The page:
Science, Religion and Authority: Lessons from the Galileo Affair

By Richard J. Blackwell | Go to book overview

SCIENCE, RELIGION AND AUTHORITY: LESSONS FROM THE GALILEO AFFAIR

Introduction: An Unstable History

Throughout its long history Christianity has been involved in something like a love-hate relationship with science, 1 or with natural reason as distinct from religious faith, to use the older terminology. There have been times when Christianity has engaged science with great warmth and benefit, usually first in the thinking of an outstandingly creative mind, for example, the synthesis between classical Aristotelian science and Christian theology produced by Thomas Aquinas, who is commemorated in this lecture series. Conversely, science has also benefitted greatly by deriving some of its basic concepts from religious sources. For example, in the seventeenth century the mediaeval conviction that the universe is fundamentally rational gave modern science its initial self-confidence. 2 And the conservation laws in physics, which were introduced at that same time, were originally suggested by the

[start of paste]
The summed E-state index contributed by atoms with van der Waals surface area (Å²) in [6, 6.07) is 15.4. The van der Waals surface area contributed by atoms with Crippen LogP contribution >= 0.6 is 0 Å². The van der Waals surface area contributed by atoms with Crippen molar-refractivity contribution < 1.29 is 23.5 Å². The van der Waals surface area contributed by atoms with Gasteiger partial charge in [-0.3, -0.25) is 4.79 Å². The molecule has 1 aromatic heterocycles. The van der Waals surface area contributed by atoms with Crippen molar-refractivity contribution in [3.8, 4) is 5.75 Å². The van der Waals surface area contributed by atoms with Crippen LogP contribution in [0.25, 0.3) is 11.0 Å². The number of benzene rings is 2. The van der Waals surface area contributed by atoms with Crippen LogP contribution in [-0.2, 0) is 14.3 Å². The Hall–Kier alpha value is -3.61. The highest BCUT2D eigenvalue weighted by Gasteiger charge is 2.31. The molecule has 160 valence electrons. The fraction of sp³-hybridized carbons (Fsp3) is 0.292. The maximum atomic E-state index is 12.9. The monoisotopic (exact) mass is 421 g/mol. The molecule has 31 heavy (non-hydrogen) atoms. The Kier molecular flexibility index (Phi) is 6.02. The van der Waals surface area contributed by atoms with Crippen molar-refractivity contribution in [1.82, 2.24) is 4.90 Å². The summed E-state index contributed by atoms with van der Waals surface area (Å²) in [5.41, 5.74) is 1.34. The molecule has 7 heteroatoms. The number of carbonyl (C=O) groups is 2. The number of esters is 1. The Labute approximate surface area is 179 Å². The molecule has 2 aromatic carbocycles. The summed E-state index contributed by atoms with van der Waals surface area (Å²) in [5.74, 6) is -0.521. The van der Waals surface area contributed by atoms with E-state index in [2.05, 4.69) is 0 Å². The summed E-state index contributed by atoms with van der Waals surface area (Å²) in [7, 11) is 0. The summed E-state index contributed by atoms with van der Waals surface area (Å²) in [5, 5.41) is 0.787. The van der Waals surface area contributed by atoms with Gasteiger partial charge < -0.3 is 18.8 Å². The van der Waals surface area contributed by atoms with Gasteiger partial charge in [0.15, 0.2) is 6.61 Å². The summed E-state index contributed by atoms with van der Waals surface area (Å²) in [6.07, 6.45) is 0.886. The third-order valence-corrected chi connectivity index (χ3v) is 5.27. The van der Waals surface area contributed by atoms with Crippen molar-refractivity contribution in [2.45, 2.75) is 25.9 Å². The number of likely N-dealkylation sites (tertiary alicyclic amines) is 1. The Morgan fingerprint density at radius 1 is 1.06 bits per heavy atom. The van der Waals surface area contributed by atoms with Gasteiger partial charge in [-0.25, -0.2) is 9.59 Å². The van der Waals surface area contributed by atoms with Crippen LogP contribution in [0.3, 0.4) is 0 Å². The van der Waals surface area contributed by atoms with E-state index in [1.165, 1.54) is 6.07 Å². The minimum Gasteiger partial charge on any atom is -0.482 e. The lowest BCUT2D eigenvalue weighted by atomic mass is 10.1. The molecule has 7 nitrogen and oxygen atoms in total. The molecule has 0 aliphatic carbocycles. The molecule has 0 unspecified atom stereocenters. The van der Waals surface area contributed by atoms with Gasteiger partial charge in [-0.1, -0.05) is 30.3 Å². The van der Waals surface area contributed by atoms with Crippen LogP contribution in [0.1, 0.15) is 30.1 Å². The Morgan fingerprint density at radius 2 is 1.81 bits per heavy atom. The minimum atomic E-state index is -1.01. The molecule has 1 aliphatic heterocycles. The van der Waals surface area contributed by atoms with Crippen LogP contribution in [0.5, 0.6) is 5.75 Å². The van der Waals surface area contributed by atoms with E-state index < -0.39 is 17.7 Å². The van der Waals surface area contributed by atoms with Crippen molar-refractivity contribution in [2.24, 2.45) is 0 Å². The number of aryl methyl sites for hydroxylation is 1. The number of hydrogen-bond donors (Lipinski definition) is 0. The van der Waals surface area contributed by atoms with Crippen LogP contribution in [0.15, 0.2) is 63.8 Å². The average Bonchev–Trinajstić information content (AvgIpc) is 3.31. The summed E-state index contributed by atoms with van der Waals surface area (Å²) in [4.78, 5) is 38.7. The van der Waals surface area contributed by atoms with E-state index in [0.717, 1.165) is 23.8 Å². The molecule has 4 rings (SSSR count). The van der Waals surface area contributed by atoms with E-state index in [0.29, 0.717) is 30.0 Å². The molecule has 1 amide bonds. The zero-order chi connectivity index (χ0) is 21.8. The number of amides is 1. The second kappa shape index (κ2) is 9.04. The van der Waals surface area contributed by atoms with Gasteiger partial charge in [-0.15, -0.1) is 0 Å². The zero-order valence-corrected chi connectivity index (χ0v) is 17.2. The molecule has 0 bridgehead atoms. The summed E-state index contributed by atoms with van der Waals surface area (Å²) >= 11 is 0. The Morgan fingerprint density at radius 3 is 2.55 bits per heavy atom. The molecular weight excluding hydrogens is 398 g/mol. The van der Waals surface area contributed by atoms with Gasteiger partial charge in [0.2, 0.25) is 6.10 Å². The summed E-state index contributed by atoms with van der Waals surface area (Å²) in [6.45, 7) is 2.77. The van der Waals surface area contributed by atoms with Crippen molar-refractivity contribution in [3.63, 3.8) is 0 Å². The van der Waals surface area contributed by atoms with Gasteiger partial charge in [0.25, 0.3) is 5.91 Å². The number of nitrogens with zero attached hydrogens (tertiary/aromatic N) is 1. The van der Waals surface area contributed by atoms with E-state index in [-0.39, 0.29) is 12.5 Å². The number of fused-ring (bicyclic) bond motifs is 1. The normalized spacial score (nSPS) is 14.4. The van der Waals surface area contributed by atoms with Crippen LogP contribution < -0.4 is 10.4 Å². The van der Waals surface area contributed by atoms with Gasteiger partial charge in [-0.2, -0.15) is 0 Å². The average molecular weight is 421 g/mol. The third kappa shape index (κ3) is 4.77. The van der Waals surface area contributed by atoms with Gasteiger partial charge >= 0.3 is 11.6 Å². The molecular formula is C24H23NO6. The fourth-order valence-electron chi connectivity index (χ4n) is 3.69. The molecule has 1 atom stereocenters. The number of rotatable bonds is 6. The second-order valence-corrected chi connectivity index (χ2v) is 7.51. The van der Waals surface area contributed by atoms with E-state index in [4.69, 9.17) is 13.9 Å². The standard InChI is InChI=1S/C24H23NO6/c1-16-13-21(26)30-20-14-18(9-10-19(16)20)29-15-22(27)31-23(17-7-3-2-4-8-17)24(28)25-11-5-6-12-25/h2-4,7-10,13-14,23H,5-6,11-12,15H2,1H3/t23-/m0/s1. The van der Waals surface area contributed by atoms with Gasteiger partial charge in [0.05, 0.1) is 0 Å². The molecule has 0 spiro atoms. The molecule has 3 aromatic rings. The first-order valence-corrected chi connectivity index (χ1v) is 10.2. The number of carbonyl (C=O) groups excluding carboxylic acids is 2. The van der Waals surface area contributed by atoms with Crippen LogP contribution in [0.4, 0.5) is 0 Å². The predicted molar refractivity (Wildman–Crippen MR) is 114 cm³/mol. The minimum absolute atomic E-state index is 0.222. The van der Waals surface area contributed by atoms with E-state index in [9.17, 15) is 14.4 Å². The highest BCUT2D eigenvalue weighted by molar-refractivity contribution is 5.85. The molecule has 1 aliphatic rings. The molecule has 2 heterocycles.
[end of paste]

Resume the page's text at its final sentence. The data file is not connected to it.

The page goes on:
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Science, Religion and Authority: Lessons from the Galileo Affair
Table of contents

Table of contents

  • Title Page 3
  • Prefatory 5
  • Contents 9
  • Introduction - An Unstable History 11
  • Concluding Remarks 54
  • Notes 59
  • The Aquinas Lectures Published by the Marquette University Press Milwaukee Wi 53201-1881 Usa 67
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